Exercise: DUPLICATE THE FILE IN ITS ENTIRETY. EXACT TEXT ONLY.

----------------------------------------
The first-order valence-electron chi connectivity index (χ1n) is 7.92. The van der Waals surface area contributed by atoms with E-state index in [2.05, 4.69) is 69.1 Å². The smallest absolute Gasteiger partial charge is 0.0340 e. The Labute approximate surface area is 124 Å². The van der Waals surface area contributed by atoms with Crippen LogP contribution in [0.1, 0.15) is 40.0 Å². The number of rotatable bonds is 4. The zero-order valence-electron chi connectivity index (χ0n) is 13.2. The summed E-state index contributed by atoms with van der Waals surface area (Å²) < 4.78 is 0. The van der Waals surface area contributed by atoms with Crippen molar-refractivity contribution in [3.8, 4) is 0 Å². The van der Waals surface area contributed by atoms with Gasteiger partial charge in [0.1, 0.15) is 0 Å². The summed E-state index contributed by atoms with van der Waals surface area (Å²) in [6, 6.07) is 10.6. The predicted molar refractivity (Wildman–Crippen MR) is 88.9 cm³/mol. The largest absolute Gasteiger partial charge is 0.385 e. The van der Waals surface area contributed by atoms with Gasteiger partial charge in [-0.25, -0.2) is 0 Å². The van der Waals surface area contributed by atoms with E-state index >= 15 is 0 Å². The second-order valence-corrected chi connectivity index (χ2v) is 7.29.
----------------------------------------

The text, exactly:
The first-order valence-electron chi connectivity index (χ1n) is 7.92. The van der Waals surface area contributed by atoms with E-state index in [2.05, 4.69) is 69.1 Å². The smallest absolute Gasteiger partial charge is 0.0340 e. The Labute approximate surface area is 124 Å². The van der Waals surface area contributed by atoms with Crippen LogP contribution in [0.1, 0.15) is 40.0 Å². The number of rotatable bonds is 4. The zero-order valence-electron chi connectivity index (χ0n) is 13.2. The summed E-state index contributed by atoms with van der Waals surface area (Å²) < 4.78 is 0. The van der Waals surface area contributed by atoms with Crippen molar-refractivity contribution in [3.8, 4) is 0 Å². The van der Waals surface area contributed by atoms with Gasteiger partial charge in [0.1, 0.15) is 0 Å². The summed E-state index contributed by atoms with van der Waals surface area (Å²) in [6, 6.07) is 10.6. The predicted molar refractivity (Wildman–Crippen MR) is 88.9 cm³/mol. The largest absolute Gasteiger partial charge is 0.385 e. The van der Waals surface area contributed by atoms with Gasteiger partial charge in [-0.25, -0.2) is 0 Å². The van der Waals surface area contributed by atoms with E-state index >= 15 is 0 Å². The second-order valence-corrected chi connectivity index (χ2v) is 7.29.